With government figures estimating 30 percent of all U.S. children are overweight or at risk for being too heavy, there is a necessity for innovative new strategies to prevent these young people from becoming overweight or obese adults. New research being presented today at the American Academy of Pediatrics’ (AAP) Annual Meeting meets this growing challenge through the introduction of a first-of-its-kind computerized nutritional tool known as the SnackwiseSM Nutrition Rating System.
Developed by researchers at the Columbus Children’s Hospital’s Borden Center for Nutrition and Wellness, SnackwiseSM will soon be broadly available to schools around the country for addressing the specific nutritional needs of children ages 5 and up. In particular, the innovative computer software program will allow school officials to determine and color assign a specific nutritional value to the range of foods commonly available to students from vending machines, a la carte lunch lines or school stores.
“SnackwiseSM arms young people with an easy-to-use system that leads to hassle-free nutritional decisions—information that we hope will carry over to adulthood,” said Kristi Houser, M.S., R.D., research dietitian, Borden Center for Nutrition and Wellness. “The response has been so positive that we're planning on developing a version for toddlers, as well as direct the technology to grocery store snack foods.”
To use the computer program, school officials simply input 10 key components posted on the nutritional label of the food packaging. The program automatically computes the points and assigns the appropriate rating to the snack foods (ratings for the top 100 most common snack foods found in a vending machine have already been computed in the program). Schools can then color code the snacks in the machine by sections, or devote entire machines to healthy options. The rating system means schools can be assured they are providing their students with highly nutritious snack food options, while retaining the financial benefits of vending machines.
“Columbus Children’s Hospital is in the process of changing its vending machines as well as developing green machines containing only healthy food choices, as well as non-food choices especially for children.” said Houser. “The Borden Center at Columbus Children’s is also embarking on a study to evaluate marketing strategies of the new system to assist schools.”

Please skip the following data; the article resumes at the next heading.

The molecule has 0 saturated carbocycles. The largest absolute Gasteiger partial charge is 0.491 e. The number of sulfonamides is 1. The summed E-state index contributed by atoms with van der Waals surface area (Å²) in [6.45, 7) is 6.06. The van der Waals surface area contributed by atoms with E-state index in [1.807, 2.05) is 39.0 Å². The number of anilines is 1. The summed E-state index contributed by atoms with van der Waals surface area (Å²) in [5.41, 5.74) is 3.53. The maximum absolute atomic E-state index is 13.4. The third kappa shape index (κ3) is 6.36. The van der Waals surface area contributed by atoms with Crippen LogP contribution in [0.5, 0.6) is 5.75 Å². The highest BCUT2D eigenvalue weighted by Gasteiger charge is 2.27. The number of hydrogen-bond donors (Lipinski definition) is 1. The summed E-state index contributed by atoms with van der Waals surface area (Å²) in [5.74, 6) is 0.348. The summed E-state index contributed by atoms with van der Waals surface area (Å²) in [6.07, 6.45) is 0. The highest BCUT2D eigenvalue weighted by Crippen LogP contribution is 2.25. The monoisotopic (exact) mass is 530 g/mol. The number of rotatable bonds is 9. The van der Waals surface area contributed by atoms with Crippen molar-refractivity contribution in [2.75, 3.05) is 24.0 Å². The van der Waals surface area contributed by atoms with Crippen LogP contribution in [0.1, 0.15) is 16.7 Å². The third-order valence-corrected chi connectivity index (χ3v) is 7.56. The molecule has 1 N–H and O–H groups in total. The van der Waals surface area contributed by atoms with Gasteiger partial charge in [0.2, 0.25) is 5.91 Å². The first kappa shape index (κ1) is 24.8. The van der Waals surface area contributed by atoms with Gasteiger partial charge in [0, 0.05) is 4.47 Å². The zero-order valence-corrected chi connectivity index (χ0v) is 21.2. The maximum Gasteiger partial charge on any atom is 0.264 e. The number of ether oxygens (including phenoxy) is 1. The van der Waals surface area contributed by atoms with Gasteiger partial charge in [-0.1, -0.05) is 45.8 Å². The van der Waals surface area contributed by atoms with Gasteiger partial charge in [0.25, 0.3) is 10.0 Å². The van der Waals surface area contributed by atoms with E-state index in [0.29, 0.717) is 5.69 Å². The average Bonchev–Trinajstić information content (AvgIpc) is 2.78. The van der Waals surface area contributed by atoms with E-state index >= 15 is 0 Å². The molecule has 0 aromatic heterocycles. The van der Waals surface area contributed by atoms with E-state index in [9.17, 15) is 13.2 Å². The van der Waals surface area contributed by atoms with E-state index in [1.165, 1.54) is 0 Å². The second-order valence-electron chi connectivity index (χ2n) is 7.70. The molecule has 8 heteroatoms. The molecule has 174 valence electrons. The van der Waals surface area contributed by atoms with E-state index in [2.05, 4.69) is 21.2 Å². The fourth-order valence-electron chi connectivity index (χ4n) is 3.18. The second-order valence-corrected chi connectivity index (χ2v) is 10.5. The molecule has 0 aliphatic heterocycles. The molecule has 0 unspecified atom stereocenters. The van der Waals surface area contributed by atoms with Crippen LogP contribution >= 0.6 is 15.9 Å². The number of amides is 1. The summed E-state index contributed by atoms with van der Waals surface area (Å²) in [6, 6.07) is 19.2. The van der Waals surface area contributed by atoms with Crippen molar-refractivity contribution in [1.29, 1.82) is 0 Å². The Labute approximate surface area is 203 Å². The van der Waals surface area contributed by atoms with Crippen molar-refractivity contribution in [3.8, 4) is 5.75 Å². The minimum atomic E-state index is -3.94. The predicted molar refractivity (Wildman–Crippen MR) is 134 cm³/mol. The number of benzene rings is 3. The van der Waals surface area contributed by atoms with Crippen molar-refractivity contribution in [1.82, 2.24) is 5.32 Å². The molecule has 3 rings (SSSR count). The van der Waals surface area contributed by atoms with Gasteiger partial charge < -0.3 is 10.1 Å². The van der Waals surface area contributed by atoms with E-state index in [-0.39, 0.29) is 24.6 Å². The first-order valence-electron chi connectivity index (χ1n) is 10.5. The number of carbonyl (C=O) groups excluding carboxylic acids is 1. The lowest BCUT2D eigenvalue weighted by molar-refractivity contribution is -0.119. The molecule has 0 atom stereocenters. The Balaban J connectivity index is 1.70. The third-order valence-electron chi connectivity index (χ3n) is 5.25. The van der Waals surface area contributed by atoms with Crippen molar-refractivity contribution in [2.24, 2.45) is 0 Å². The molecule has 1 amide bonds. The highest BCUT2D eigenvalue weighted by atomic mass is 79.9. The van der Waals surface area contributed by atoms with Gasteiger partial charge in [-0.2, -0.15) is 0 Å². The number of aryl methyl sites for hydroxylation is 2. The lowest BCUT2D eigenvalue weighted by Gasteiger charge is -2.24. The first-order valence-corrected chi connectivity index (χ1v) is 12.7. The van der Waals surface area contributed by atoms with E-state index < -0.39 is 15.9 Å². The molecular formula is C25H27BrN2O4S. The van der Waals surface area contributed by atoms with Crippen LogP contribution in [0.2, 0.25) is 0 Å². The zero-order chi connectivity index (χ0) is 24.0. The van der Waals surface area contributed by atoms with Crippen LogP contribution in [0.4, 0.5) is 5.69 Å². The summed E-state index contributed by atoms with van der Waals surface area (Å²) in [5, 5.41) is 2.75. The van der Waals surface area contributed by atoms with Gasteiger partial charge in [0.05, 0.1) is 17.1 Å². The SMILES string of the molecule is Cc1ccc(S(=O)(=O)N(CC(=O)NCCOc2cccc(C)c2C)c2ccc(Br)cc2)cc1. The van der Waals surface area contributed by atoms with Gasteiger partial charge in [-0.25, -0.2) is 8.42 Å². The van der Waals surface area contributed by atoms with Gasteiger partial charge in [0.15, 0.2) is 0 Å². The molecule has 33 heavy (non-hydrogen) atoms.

SnackwiseSM works by evaluating 10 components that represent major nutritional concerns for American children: total energy, total and saturated fats, fiber, sugars, protein, calcium, iron and vitamins A and C. Through a system of assigned points for each of these 10 components—adding or subtracting based on whether the component makes a positive or negative contribution—each food is assigned a total point value which translates into an easy-to-follow color-coding chart. Foods with the least amount of points were deemed least nutritious and assigned the color red to signify foods that should rarely be chosen. For snack foods that received the highest amount of points, or rated most nutritious, the color green was used to indicate that they are the best choices. Snack foods receiving points in the middle of the range (for being moderately nutritious) were assigned yellow to remind children to choose those snacks occasionally.
School officials looking for more information on the SnackwiseSM , or interested in purchasing a kit (containing the software program, point-of-sale, stickers, press release and parent letter) can visit http://www.snackwise.org
Columbus Children’s ranks among the top 10 in National Institutes of Health research awards and grants to freestanding children’s hospitals in the country and houses the Department of Pediatrics of The Ohio State University College of Medicine and Public Health. With nearly 600,000 patient visits each year, Children’s Hospital is a 112-year-old pediatric healthcare network treating newborns through age 21. In 2003, the Columbus Children’s Research Institute conducted more than 300 research projects and is the home of Centers of Emphasis encompassing gene therapy; molecular and human genetics; vaccines and immunity; childhood cancer; cell and vascular biology; developmental pharmacology and toxicology; injury research and policy; biopathology; microbial pathogenesis; and biobehavioral health. Pediatric Clinical Trials International (PCTI), a site management organization affiliated with the hospital, also coordinated more than 50 clinical trials. In addition to having one of the largest ambulatory programs in the country, Children’s offers specialty programs and services. More than 75,000 consumers receive health and wellness education each year and affiliation agreements with nearly 100 institutions allow more than 1,700 students and 500 residents to receive training at Children’s annually. More information on Children’s Hospital of Columbus is available by calling (614) 722-KIDS (5437) or through the hospital’s Web site at http://www.columbuschildrens.com